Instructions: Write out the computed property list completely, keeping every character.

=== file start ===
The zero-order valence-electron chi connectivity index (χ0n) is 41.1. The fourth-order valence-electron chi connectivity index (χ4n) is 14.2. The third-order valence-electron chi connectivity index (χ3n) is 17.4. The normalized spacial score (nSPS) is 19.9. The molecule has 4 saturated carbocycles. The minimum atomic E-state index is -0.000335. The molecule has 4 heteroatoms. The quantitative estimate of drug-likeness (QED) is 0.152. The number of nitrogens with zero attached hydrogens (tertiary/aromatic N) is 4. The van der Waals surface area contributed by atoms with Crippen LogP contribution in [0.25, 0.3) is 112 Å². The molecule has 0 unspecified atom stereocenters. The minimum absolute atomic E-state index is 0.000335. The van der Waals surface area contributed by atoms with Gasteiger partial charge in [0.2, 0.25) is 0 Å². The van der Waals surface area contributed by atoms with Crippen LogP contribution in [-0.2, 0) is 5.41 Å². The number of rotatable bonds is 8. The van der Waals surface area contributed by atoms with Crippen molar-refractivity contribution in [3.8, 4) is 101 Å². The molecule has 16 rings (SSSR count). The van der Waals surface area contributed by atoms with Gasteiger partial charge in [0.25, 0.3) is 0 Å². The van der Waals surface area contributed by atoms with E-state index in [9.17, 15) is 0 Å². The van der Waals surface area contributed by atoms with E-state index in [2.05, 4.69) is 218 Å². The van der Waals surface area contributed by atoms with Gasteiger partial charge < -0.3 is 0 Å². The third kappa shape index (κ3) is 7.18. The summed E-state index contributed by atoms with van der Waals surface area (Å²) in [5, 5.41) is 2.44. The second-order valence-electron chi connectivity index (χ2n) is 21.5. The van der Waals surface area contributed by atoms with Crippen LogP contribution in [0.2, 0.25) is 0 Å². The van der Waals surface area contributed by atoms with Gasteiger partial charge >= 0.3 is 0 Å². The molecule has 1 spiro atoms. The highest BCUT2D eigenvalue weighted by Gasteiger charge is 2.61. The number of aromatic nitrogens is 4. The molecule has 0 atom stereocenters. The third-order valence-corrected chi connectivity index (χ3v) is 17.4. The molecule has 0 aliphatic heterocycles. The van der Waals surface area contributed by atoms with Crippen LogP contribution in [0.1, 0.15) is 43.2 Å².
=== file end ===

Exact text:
The zero-order valence-electron chi connectivity index (χ0n) is 41.1. The fourth-order valence-electron chi connectivity index (χ4n) is 14.2. The third-order valence-electron chi connectivity index (χ3n) is 17.4. The normalized spacial score (nSPS) is 19.9. The molecule has 4 saturated carbocycles. The minimum atomic E-state index is -0.000335. The molecule has 4 heteroatoms. The quantitative estimate of drug-likeness (QED) is 0.152. The number of nitrogens with zero attached hydrogens (tertiary/aromatic N) is 4. The van der Waals surface area contributed by atoms with Crippen LogP contribution in [0.25, 0.3) is 112 Å². The molecule has 0 unspecified atom stereocenters. The minimum absolute atomic E-state index is 0.000335. The van der Waals surface area contributed by atoms with Gasteiger partial charge in [0.2, 0.25) is 0 Å². The van der Waals surface area contributed by atoms with Crippen LogP contribution in [-0.2, 0) is 5.41 Å². The number of rotatable bonds is 8. The van der Waals surface area contributed by atoms with Crippen molar-refractivity contribution in [3.8, 4) is 101 Å². The molecule has 16 rings (SSSR count). The van der Waals surface area contributed by atoms with Gasteiger partial charge in [0.25, 0.3) is 0 Å². The van der Waals surface area contributed by atoms with E-state index in [9.17, 15) is 0 Å². The van der Waals surface area contributed by atoms with E-state index in [2.05, 4.69) is 218 Å². The van der Waals surface area contributed by atoms with Gasteiger partial charge < -0.3 is 0 Å². The third kappa shape index (κ3) is 7.18. The summed E-state index contributed by atoms with van der Waals surface area (Å²) in [5, 5.41) is 2.44. The second-order valence-electron chi connectivity index (χ2n) is 21.5. The van der Waals surface area contributed by atoms with Crippen LogP contribution in [0.2, 0.25) is 0 Å². The van der Waals surface area contributed by atoms with Gasteiger partial charge >= 0.3 is 0 Å². The molecule has 1 spiro atoms. The highest BCUT2D eigenvalue weighted by Gasteiger charge is 2.61. The number of aromatic nitrogens is 4. The molecule has 0 atom stereocenters. The third-order valence-corrected chi connectivity index (χ3v) is 17.4. The molecule has 0 aliphatic heterocycles. The van der Waals surface area contributed by atoms with Crippen LogP contribution in [0.1, 0.15) is 43.2 Å².